In this penetrating new study Dennis Doyle notes that scholars as diverse as Cardinal Joseph Ratzinger and Edward Schillebeeckx have been quoted as saying that "communion ecclesiology" is the most basic way to characterize the nature of the church. Yet the term has often been caught up in the divide between left and right in a polarized church. Doyle shows that the notion of communiom among God's people and between them and the triune God is a doctrine that allows for both solid, this-worldly community and a fundamental sense that the Church is essentially rooted in and convoked by God.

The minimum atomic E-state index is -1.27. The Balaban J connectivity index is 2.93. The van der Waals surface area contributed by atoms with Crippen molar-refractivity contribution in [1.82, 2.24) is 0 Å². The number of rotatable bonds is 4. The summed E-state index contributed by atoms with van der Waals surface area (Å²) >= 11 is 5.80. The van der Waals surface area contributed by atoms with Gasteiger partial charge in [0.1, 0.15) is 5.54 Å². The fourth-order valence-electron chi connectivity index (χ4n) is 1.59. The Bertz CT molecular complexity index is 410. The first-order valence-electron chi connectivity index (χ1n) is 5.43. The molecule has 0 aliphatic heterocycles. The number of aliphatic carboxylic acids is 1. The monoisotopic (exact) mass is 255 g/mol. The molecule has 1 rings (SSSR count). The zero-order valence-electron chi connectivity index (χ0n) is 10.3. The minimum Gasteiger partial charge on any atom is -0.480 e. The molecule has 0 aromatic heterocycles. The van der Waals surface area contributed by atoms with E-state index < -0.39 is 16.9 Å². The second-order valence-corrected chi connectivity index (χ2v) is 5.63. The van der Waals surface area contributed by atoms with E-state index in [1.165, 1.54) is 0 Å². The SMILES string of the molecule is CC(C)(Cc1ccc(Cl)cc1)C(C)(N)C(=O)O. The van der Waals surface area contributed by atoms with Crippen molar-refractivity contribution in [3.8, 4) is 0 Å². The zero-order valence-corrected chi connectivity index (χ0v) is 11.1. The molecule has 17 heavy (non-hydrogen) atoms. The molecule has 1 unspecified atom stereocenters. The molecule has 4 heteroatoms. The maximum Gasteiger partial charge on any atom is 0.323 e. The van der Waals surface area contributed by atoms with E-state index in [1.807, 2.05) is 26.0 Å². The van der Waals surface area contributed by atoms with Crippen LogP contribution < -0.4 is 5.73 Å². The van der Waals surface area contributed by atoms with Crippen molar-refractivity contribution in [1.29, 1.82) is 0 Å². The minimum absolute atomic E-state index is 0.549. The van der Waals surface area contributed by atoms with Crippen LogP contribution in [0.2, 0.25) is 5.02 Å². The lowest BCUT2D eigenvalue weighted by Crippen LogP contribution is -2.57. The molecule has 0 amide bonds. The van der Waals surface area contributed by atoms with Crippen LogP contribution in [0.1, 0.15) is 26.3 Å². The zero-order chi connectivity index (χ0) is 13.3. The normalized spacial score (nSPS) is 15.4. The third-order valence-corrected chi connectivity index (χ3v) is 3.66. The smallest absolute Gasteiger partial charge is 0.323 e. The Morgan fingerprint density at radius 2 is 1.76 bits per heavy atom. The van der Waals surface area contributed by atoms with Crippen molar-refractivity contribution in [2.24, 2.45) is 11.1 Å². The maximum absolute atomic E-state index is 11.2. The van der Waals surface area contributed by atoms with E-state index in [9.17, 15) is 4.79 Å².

Doyle constructs communion ecclesiology as a broad and inclusive category that makes room for a range of legitimate approaches. He examines the approaches of Johann Adam Mohler, Charles Journet, Henri de Lubac, Yves Congar, Karl Rahner, Hans Urs von Balthasar, Elizabeth Johnson, Joseph Ratzinger and many others.
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